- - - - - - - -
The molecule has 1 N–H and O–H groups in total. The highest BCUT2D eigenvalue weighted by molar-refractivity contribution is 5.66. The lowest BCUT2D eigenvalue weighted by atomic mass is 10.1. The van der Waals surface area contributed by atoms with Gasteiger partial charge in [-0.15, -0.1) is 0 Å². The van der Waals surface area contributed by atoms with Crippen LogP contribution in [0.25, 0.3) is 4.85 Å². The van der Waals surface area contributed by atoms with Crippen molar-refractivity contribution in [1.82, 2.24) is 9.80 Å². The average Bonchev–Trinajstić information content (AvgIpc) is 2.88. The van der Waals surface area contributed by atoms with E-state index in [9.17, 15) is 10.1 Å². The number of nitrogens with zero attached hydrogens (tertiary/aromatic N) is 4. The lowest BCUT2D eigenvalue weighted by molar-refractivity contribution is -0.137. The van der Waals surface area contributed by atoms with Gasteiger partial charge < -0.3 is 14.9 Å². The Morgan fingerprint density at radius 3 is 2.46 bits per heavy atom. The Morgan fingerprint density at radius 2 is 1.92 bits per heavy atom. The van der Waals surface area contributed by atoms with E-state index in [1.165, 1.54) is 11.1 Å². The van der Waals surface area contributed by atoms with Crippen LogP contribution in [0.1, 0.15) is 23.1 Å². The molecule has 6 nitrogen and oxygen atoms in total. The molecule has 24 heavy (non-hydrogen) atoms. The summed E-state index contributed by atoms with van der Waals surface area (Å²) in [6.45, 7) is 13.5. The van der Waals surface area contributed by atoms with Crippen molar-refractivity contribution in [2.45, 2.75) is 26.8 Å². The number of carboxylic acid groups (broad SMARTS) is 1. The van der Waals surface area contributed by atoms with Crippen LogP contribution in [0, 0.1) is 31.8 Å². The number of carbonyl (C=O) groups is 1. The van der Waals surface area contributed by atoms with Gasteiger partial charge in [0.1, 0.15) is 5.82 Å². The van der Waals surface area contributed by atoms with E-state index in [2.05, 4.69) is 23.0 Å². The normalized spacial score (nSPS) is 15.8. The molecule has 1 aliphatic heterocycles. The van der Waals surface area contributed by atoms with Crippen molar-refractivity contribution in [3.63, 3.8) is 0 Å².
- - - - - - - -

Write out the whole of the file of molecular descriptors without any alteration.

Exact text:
The molecule has 1 N–H and O–H groups in total. The highest BCUT2D eigenvalue weighted by molar-refractivity contribution is 5.66. The lowest BCUT2D eigenvalue weighted by atomic mass is 10.1. The van der Waals surface area contributed by atoms with Gasteiger partial charge in [-0.15, -0.1) is 0 Å². The van der Waals surface area contributed by atoms with Crippen LogP contribution in [0.25, 0.3) is 4.85 Å². The van der Waals surface area contributed by atoms with Crippen molar-refractivity contribution in [1.82, 2.24) is 9.80 Å². The average Bonchev–Trinajstić information content (AvgIpc) is 2.88. The van der Waals surface area contributed by atoms with E-state index in [9.17, 15) is 10.1 Å². The number of nitrogens with zero attached hydrogens (tertiary/aromatic N) is 4. The lowest BCUT2D eigenvalue weighted by molar-refractivity contribution is -0.137. The van der Waals surface area contributed by atoms with Gasteiger partial charge < -0.3 is 14.9 Å². The Morgan fingerprint density at radius 3 is 2.46 bits per heavy atom. The Morgan fingerprint density at radius 2 is 1.92 bits per heavy atom. The van der Waals surface area contributed by atoms with E-state index in [1.165, 1.54) is 11.1 Å². The van der Waals surface area contributed by atoms with Crippen LogP contribution in [0.1, 0.15) is 23.1 Å². The molecule has 6 nitrogen and oxygen atoms in total. The molecule has 24 heavy (non-hydrogen) atoms. The summed E-state index contributed by atoms with van der Waals surface area (Å²) in [6.45, 7) is 13.5. The van der Waals surface area contributed by atoms with Crippen molar-refractivity contribution in [2.45, 2.75) is 26.8 Å². The number of carboxylic acid groups (broad SMARTS) is 1. The van der Waals surface area contributed by atoms with Crippen LogP contribution in [0, 0.1) is 31.8 Å². The number of carbonyl (C=O) groups is 1. The van der Waals surface area contributed by atoms with Gasteiger partial charge in [0.1, 0.15) is 5.82 Å². The van der Waals surface area contributed by atoms with E-state index in [2.05, 4.69) is 23.0 Å². The normalized spacial score (nSPS) is 15.8. The molecule has 1 aliphatic heterocycles. The van der Waals surface area contributed by atoms with Crippen molar-refractivity contribution in [3.63, 3.8) is 0 Å².